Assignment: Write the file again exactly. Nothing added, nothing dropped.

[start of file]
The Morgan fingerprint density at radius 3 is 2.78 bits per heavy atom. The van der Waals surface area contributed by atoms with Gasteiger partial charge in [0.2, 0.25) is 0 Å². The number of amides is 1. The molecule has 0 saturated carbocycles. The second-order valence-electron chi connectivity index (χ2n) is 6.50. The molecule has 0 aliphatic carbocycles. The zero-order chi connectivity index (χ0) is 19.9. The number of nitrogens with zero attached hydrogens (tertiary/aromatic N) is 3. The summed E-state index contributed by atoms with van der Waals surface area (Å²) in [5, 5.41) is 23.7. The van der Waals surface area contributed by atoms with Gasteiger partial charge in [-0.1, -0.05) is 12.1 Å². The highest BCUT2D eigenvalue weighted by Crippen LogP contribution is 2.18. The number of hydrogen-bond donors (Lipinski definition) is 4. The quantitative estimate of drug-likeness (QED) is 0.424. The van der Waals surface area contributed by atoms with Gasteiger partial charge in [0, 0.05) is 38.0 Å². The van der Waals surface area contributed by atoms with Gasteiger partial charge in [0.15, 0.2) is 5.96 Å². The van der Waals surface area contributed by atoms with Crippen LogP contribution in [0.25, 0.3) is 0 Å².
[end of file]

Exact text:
The Morgan fingerprint density at radius 3 is 2.78 bits per heavy atom. The van der Waals surface area contributed by atoms with Gasteiger partial charge in [0.2, 0.25) is 0 Å². The number of amides is 1. The molecule has 0 saturated carbocycles. The second-order valence-electron chi connectivity index (χ2n) is 6.50. The molecule has 0 aliphatic carbocycles. The zero-order chi connectivity index (χ0) is 19.9. The number of nitrogens with zero attached hydrogens (tertiary/aromatic N) is 3. The summed E-state index contributed by atoms with van der Waals surface area (Å²) in [5, 5.41) is 23.7. The van der Waals surface area contributed by atoms with Gasteiger partial charge in [-0.1, -0.05) is 12.1 Å². The highest BCUT2D eigenvalue weighted by Crippen LogP contribution is 2.18. The number of hydrogen-bond donors (Lipinski definition) is 4. The quantitative estimate of drug-likeness (QED) is 0.424. The van der Waals surface area contributed by atoms with Gasteiger partial charge in [0, 0.05) is 38.0 Å². The van der Waals surface area contributed by atoms with Gasteiger partial charge in [0.15, 0.2) is 5.96 Å². The van der Waals surface area contributed by atoms with Crippen LogP contribution in [0.25, 0.3) is 0 Å².